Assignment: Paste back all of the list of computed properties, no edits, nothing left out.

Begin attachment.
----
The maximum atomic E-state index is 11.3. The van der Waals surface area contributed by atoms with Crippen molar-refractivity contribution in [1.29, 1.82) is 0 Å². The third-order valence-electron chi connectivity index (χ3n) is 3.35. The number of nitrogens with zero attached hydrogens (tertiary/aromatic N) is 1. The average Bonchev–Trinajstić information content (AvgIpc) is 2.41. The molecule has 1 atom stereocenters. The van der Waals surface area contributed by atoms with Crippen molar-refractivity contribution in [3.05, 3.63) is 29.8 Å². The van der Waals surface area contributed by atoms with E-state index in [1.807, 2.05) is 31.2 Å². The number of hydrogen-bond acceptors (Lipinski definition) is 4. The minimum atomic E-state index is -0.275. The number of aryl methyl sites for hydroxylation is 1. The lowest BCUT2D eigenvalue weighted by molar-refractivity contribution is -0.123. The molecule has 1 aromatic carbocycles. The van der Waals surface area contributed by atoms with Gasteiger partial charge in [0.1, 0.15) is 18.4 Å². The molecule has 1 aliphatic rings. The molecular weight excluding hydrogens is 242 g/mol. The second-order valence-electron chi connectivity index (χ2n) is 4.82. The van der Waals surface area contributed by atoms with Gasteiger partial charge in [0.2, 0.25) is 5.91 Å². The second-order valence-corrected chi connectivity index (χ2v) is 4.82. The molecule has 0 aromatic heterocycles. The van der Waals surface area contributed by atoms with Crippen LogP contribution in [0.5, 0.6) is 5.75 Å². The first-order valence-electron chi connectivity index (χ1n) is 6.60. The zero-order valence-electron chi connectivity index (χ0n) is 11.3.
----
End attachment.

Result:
The maximum atomic E-state index is 11.3. The van der Waals surface area contributed by atoms with Crippen molar-refractivity contribution in [1.29, 1.82) is 0 Å². The third-order valence-electron chi connectivity index (χ3n) is 3.35. The number of nitrogens with zero attached hydrogens (tertiary/aromatic N) is 1. The average Bonchev–Trinajstić information content (AvgIpc) is 2.41. The molecule has 1 atom stereocenters. The van der Waals surface area contributed by atoms with Crippen molar-refractivity contribution in [3.05, 3.63) is 29.8 Å². The van der Waals surface area contributed by atoms with E-state index in [1.807, 2.05) is 31.2 Å². The number of hydrogen-bond acceptors (Lipinski definition) is 4. The minimum atomic E-state index is -0.275. The number of aryl methyl sites for hydroxylation is 1. The lowest BCUT2D eigenvalue weighted by molar-refractivity contribution is -0.123. The molecule has 1 aromatic carbocycles. The van der Waals surface area contributed by atoms with Gasteiger partial charge in [0.1, 0.15) is 18.4 Å². The molecule has 1 aliphatic rings. The molecular weight excluding hydrogens is 242 g/mol. The second-order valence-electron chi connectivity index (χ2n) is 4.82. The van der Waals surface area contributed by atoms with Gasteiger partial charge in [0.2, 0.25) is 5.91 Å². The second-order valence-corrected chi connectivity index (χ2v) is 4.82. The molecule has 0 aromatic heterocycles. The van der Waals surface area contributed by atoms with Crippen LogP contribution in [0.5, 0.6) is 5.75 Å². The first-order valence-electron chi connectivity index (χ1n) is 6.60. The zero-order valence-electron chi connectivity index (χ0n) is 11.3.